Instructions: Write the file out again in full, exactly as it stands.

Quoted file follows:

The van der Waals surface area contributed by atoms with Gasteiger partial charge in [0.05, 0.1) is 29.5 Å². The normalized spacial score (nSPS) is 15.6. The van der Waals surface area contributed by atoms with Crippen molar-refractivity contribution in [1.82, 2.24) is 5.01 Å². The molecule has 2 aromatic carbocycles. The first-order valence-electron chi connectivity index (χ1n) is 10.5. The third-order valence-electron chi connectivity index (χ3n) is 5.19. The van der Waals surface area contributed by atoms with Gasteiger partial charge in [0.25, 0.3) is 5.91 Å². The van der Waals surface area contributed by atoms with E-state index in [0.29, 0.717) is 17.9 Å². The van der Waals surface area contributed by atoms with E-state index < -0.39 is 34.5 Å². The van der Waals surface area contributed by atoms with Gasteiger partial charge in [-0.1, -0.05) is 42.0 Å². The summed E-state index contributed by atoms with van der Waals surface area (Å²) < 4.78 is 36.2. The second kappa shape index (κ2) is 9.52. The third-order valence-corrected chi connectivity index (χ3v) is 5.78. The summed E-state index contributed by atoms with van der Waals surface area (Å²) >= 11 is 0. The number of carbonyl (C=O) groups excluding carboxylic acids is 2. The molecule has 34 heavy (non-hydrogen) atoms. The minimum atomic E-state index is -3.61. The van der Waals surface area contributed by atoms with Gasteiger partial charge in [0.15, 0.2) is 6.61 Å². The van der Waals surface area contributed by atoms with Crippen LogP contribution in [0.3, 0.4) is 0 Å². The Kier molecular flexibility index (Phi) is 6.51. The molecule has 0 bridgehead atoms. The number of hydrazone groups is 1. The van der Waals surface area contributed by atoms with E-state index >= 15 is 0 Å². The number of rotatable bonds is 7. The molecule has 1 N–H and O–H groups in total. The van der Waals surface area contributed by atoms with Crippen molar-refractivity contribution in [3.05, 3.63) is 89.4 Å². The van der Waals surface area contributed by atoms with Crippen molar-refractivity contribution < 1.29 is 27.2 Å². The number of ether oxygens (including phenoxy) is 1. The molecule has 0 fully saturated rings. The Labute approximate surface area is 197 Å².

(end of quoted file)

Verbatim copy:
The van der Waals surface area contributed by atoms with Gasteiger partial charge in [0.05, 0.1) is 29.5 Å². The normalized spacial score (nSPS) is 15.6. The van der Waals surface area contributed by atoms with Crippen molar-refractivity contribution in [1.82, 2.24) is 5.01 Å². The molecule has 2 aromatic carbocycles. The first-order valence-electron chi connectivity index (χ1n) is 10.5. The third-order valence-electron chi connectivity index (χ3n) is 5.19. The van der Waals surface area contributed by atoms with Gasteiger partial charge in [0.25, 0.3) is 5.91 Å². The van der Waals surface area contributed by atoms with E-state index in [0.29, 0.717) is 17.9 Å². The van der Waals surface area contributed by atoms with E-state index < -0.39 is 34.5 Å². The van der Waals surface area contributed by atoms with Gasteiger partial charge in [-0.1, -0.05) is 42.0 Å². The summed E-state index contributed by atoms with van der Waals surface area (Å²) < 4.78 is 36.2. The second kappa shape index (κ2) is 9.52. The third-order valence-corrected chi connectivity index (χ3v) is 5.78. The summed E-state index contributed by atoms with van der Waals surface area (Å²) >= 11 is 0. The number of carbonyl (C=O) groups excluding carboxylic acids is 2. The molecule has 34 heavy (non-hydrogen) atoms. The minimum atomic E-state index is -3.61. The van der Waals surface area contributed by atoms with Gasteiger partial charge in [0.15, 0.2) is 6.61 Å². The van der Waals surface area contributed by atoms with Crippen LogP contribution in [0.3, 0.4) is 0 Å². The Kier molecular flexibility index (Phi) is 6.51. The molecule has 0 bridgehead atoms. The number of hydrazone groups is 1. The van der Waals surface area contributed by atoms with E-state index >= 15 is 0 Å². The number of rotatable bonds is 7. The molecule has 1 N–H and O–H groups in total. The van der Waals surface area contributed by atoms with Crippen molar-refractivity contribution in [3.05, 3.63) is 89.4 Å². The van der Waals surface area contributed by atoms with Crippen molar-refractivity contribution < 1.29 is 27.2 Å². The number of ether oxygens (including phenoxy) is 1. The molecule has 0 fully saturated rings. The Labute approximate surface area is 197 Å².